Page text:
Consider $SU(2)$ supergauge theory with $A$, a doublet of two chiral superfields in the fundamental representation.

$$A= \begin{pmatrix} \Phi_1\\ \Phi_2 \end{pmatrix}$$ where $\Phi_1$ and $\Phi_2$ are chiral superfields. Since we have said it is in the fundamental representation it transforms


where $\sigma_j$ are Pauli matrices. If $e^{i\sigma_j\phi_j}$ were to be a $SU(2)$ matrix then the $\phi_j$ ought to be real. Nonetheless, this would make $A'$ no longer chiral unless $\phi_j$ are themselves chiral superfields, that is complex functions making $e^{i\sigma_j\phi_j}$ not a $SU(2)$ matrix.

Therefore this is no longer a proper $SU(2)$ theory. What is going on?

  • $\begingroup$ Could you present your precise definition of "chiral superfield"? $\endgroup$
    – ACuriousMind
    Nov 29, 2015 at 18:04
  • $\begingroup$ @ACuriousMind Following section 4.4 of arxiv.org/abs/hep-ph/9709356 a chiral superfield is a superfield $\Phi$ satisfying $\bar{D}_{\dot{\alpha}}\Phi=0$ $\endgroup$
    – Yossarian
    Nov 29, 2015 at 20:01
  • $\begingroup$ I'm not sure what your question really is, then. As far as I can see, the linear combination of chiral superfields is a chiral superfield (the constraint they fulfill is linear), so for any matrix $M$, the components of $MA$ are chiral superfields if the components of $A$ were, no? $\endgroup$
    – ACuriousMind
    Nov 30, 2015 at 10:11
  • $\begingroup$ @ACuriousMind notice that the elements of the matrix $M$ need not be constants so $\bar{D}_{\dot{\alpha}}=-\frac{\partial}{\partial\bar{\theta}^{\dot{\alpha}}}+i(\theta\sigma^{\mu})_{\dot{\alpha}}\partial_{\mu}$ applies to $M$ as well $\endgroup$
    – Yossarian
    Nov 30, 2015 at 11:57
  • $\begingroup$ Ah, yes, indeed. $\endgroup$
    – ACuriousMind
    Nov 30, 2015 at 12:01

1 Answer 1


You are correct in stating that the doublet $A'$ ceases to be chiral if your gauge parameters $\phi_j$ are real. In fact, in an $\mathcal{N} = 1$ (global) supersymmetric gauge theory, a gauge transformation is not given by what you wrote above. Working as you are in the superfield formalism, a supersymmetric gauge transformation of a chiral superfield $\Phi$ in a representation $R$ of the gauge group $G$ is given by $$ \Phi \rightarrow \Phi' = e^{i \Lambda} \Phi, $$ where $\Lambda \equiv \Lambda_a T_R^a$, with $T_R^a$ the generators in the appropriate representation (the Pauli matrices, in your example).

These gauge parameters $\Lambda_a$ are, as you suspected, chiral superfields, whose 'lowest components' $\lambda_a$ (see the equation below) are complex fields.

The $\Lambda_a$ are indeed complex functions of superspace coordinates, namely spacetime $x^\mu$ and the Grassmann numbers $\theta_\alpha, \overline\theta_{\dot \alpha}$. Explicitly (different conventions may be at play): $$ \Lambda_a \equiv \Lambda_a(x,\theta,\overline\theta) = \lambda_a(x) + \sqrt{2} \theta \psi^\lambda_a(x) + i \theta \sigma^\mu \overline \theta \partial_\mu \lambda_a(x)- \theta \theta F^\lambda_a(x)\\ \qquad- \frac{i}{\sqrt{2}}\theta\theta \partial_\mu \psi^\lambda_a(x) \sigma^\mu \overline \theta - \frac{1}{4} \theta\theta\overline\theta\overline\theta \square \lambda_a(x). $$ Similarly, $\Phi(x,\theta,\overline\theta) = \phi(x)+ \sqrt{2} \theta \psi(x) - \theta \theta F(x) + (\ldots) $.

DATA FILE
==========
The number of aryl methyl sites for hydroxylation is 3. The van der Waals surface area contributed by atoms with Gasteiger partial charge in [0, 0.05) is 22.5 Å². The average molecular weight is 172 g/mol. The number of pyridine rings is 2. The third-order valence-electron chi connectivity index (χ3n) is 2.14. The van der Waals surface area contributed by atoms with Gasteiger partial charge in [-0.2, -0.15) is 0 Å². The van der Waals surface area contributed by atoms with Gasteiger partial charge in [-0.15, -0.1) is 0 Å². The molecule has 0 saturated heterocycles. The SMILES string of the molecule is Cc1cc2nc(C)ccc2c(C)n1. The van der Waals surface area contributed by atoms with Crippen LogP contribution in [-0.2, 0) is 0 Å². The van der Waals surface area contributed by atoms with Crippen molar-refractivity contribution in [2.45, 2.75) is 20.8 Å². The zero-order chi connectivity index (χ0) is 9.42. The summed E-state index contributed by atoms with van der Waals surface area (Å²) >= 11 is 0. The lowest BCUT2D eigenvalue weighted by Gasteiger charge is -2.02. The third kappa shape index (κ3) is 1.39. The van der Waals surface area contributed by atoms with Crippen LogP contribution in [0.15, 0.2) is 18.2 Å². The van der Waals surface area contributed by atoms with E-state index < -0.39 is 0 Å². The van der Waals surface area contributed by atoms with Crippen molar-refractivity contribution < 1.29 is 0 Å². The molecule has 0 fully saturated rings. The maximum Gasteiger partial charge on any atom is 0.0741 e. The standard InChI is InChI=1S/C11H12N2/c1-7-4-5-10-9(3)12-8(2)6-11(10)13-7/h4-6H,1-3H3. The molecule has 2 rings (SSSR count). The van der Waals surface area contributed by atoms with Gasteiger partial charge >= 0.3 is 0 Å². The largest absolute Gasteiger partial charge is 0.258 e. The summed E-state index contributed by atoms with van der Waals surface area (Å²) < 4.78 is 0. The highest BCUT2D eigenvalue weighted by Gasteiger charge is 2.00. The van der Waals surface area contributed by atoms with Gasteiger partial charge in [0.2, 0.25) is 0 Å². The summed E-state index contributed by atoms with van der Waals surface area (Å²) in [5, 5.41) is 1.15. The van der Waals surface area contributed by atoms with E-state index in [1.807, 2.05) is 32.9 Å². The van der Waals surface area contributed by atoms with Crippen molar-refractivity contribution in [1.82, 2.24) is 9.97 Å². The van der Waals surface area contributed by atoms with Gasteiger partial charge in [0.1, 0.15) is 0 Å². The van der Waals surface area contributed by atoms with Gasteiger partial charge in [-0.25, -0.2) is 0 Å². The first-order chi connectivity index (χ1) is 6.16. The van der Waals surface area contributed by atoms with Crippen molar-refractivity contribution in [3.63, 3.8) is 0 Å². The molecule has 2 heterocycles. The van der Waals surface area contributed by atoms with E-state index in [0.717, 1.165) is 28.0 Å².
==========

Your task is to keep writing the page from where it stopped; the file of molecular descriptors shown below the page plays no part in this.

If my gauge group is, say, $G = \textrm{SU}(N)$, you claim that the theory is no longer a proper $\textrm{SU}(N)$ theory, since $e^{i\Lambda}$ is not (taking $R$ to be the fundamental representation) an $\textrm{SU}(N)$ matrix.

However, the fact is that after integrating over Grassmann coordinates -- thus hiding the superfield construction -- you end up with the actual Lagrangian of the theory where gauge invariance is manifest in the usual way.

In particular, the matter kinetic part of the Lagrangian of a gauge-matter SUSY theory is given, using superfields, by: $$ \mathcal{L}_\textrm{kin} = \int d\theta^2 d\overline\theta^2 \, \overline\Phi e^{V} \Phi, $$ where $V \equiv V_a T_R^a$, with $V_a$ real/vector superfields (general superfields constrained by $\overline V_ a = V_a$).

The gauge transformation acts on the vector superfields as follows: $$ e^V \rightarrow e^{i\overline\Lambda} e^V e^{-i\Lambda}, $$ ensuring that in superspace our theory is SUSY-gauge invariant.

Integrating now over the Grassmann coordinates $\theta, \overline\theta$, one finds (omitting gaugino interactions and terms with auxiliary fields): $$ \mathcal{L}_\textrm{kin} \supset |D_\mu \phi(x)|^2 -i\overline\psi(x) \overline\sigma^\mu D_\mu \psi(x), $$ where (up to a factor of $2g$, where $g$ is the gauge coupling) the covariant derivative $D_\mu$ is the usual one. This is a perfectly normal gauge-invariant Lagrangian, i.e. invariant under usual gauge transformations. Here, it is $\phi(x)$ (the $\Phi$ superfield's lowest component) which transforms as you wrote, in the same representation $R$.

N.B.: I have systematically omitted gauge indices, $\Phi$ is $\Phi^i$ (and thus $\phi$ is $\phi^i$, $i=1,\ldots,\textrm{dim }R$), corresponding to $A$ in your example ($i=1,2$).

Recommended reading: chapter 4.3.1 of R. Argurio's ``Introduction to Supersymmetry'', available online.


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